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Vehicle tax hits roadblock in Canton

Nearly 40 people turned up to Canton’s Town Board meeting June 28, many of whom were opposed to a proposed vehicle tax. Cory Vaillancourt photo Nearly 40 people turned up to Canton’s Town Board meeting June 28, many of whom were opposed to a proposed vehicle tax. Cory Vaillancourt photo

After two consecutive town board meetings during which Cantonians expressed strong opposition to a proposed vehicle registration tax, one thing was clear — residents want better roads, but don’t want to pay for them. 

Authorized by statute in 1986, the tax would have allowed Canton to assess a fee of anywhere from $5 to $30 and spend the first $5 for any lawful purpose. Statute mandates the rest be dedicated to street repair. 

By town estimates, that would have raised about $60,000, all of which, according to Town Manager Jason Burrell, would have gone towards streets. 

However a 30-minute presentation by Burrell on June 28 failed to convince the 14 people who addressed the town board of the necessity of the tax; those so opposed said generally that people on fixed incomes or with multiple cars didn’t want to pay for roads that drivers from outside Canton also use, and that perhaps a bond issue, sales tax or Powell Bill fund balance could be used to finance repairs instead. 

In an unusual but intentional procedural maneuver, a motion to approve the proposal, which would have charged most vehicles registered within town limits a $30 tax due upon registration, was brought forth by Alderman Dr. Ralph Hamlett and seconded by Alderwoman Gail Mull.

Had they not done so, the proposal would have died right then and there without further board comment, however, their prescient actions brought the proposal to a discussion phase, and a then vote. 

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“I made the motion and people thought, ‘Since he made the motion, he’s in favor of it,’” said Hamlett during the meeting. “Well, I’m not.”

Hamlett then explained that he opposed the measure in part because of the tax’s disproportionate impact on lower-income households. 

“This to me seems to be a regressive tax,” he said. “A regressive tax is a tax on people who can least afford it, versus a progressive tax, which taxes those who can best afford it.”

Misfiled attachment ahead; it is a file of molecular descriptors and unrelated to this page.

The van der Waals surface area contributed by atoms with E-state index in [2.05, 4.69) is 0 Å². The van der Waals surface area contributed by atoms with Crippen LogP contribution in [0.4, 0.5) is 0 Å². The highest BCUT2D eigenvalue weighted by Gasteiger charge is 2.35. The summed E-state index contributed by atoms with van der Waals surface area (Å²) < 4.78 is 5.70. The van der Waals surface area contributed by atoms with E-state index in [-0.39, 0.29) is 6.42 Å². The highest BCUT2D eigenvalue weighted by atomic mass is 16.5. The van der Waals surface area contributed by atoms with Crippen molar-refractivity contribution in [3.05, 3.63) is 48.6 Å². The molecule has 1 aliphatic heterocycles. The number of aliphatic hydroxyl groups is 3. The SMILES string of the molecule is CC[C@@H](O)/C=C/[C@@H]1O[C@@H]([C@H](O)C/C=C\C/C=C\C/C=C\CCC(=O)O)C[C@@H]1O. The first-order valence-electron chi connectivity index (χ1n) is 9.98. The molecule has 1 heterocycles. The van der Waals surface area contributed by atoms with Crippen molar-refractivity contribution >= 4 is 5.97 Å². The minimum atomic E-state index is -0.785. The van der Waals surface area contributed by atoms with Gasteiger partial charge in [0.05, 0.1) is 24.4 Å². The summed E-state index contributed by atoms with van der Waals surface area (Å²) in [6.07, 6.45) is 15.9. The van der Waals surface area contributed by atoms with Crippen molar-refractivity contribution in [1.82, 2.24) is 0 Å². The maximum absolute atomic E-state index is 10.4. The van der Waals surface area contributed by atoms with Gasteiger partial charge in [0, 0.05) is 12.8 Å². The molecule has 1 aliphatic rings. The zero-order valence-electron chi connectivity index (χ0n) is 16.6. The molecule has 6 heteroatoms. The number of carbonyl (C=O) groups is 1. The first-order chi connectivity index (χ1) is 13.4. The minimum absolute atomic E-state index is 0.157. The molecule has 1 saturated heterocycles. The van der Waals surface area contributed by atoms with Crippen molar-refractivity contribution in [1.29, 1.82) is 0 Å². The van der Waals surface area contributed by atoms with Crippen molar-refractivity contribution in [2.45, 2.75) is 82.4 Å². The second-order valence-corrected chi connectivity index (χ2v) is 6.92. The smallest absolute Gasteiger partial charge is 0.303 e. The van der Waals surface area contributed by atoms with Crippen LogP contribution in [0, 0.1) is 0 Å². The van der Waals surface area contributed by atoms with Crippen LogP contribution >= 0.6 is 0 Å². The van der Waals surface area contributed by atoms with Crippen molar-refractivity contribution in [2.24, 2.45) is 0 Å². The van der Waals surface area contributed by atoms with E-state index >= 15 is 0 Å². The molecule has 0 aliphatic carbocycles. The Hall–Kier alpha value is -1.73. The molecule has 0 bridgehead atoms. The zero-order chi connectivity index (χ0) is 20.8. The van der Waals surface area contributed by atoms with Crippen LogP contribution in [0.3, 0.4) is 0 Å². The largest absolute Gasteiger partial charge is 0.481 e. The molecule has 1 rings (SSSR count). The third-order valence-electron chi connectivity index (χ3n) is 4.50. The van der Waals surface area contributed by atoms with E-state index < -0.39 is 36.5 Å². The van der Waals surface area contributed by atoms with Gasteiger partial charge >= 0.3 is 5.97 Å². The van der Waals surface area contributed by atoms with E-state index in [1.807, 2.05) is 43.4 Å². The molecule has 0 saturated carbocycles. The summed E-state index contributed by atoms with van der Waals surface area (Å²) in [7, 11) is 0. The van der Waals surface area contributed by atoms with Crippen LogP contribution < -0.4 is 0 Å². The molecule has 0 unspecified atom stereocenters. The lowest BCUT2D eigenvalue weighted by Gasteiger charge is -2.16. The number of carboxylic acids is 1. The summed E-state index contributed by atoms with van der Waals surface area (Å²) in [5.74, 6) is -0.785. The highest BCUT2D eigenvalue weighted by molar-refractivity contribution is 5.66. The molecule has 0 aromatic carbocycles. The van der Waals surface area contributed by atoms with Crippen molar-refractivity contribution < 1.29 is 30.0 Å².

Mull thanked those who’d come to speak, said they’d influenced her opinion, and joined Hamlett in voting against the proposal. 

Alderwoman Kristina Smith thanked Burrell and town staff for the effort spent in researching and developing the proposal. 

“We asked Jason to think of new ways that we could develop new revenue for the town, and he brought this to the table. It’s our job as a board to evaluate,” Smith said, before joining Hamlett and Mull in the 3-0 vote against the tax. Canton Mayor Zeb Smathers only votes in the case of a tie, and Alderman James Markey was on vacation. 

 

Where to now?

Alderman Hamlett, a Democrat and associate professor of government at Brevard College, went on to paint his actions as but a small part of a larger anti-tax stand in Canton, which that same night also passed its FY 2018-19 budget.

That budget holds Haywood County’s highest municipal tax rate steady at 58 cents per $100 in assessed property value, where it’s been for more than a decade.

The vehicle tax, which had been incorporated into the town’s proposed budget, seemed only to add insult to injury for many, including Hamlett. 

“I’m not well-off, but we can afford it,” he said of the vehicle tax. “But we would not afford it with a smile, because we’re taxpayers like you, and this 58 cents bothers me.”

Canton remains burdened with some of the more antiquated costs associated with municipal governance during the last century, including four separate money-losing recreational enterprises, as well as ever-increasing health care and pension costs, but has seen some small growth of late.

That growth and a renewed focus on economic development have Canton just squeaking by, replacing and repairing infrastructure as needed without raising taxes, but also without taking large strides forward.

“I made a promise when I was first elected that I would not raise taxes,” Hamlett said. “I don’t intend to start now, unless of course it becomes an absolute necessity. I’m not convinced it is at this time. I think we’re burdened enough.”

Elsewhere in Haywood County, the the Town of Maggie Valley has had a $5 vehicle fee on the books several years now, and the Town of Waynesville passed its own version of the vehicle tax — albeit for only $15 — along with its 2018-19 budget two days prior to the Canton vote, with minimal public opposition. 

Given that Canton’s proposed budget had anticipated the revenue from the vehicle tax being available during the 2018-19 budget year, the board directed Burrell to fund the expenditure tied to the now-nonexistent revenue stream from Powell Bill fund balance, thus averting an approximate 1.25-cent property tax increase or the elimination of paving work planned as a result of the tax. 

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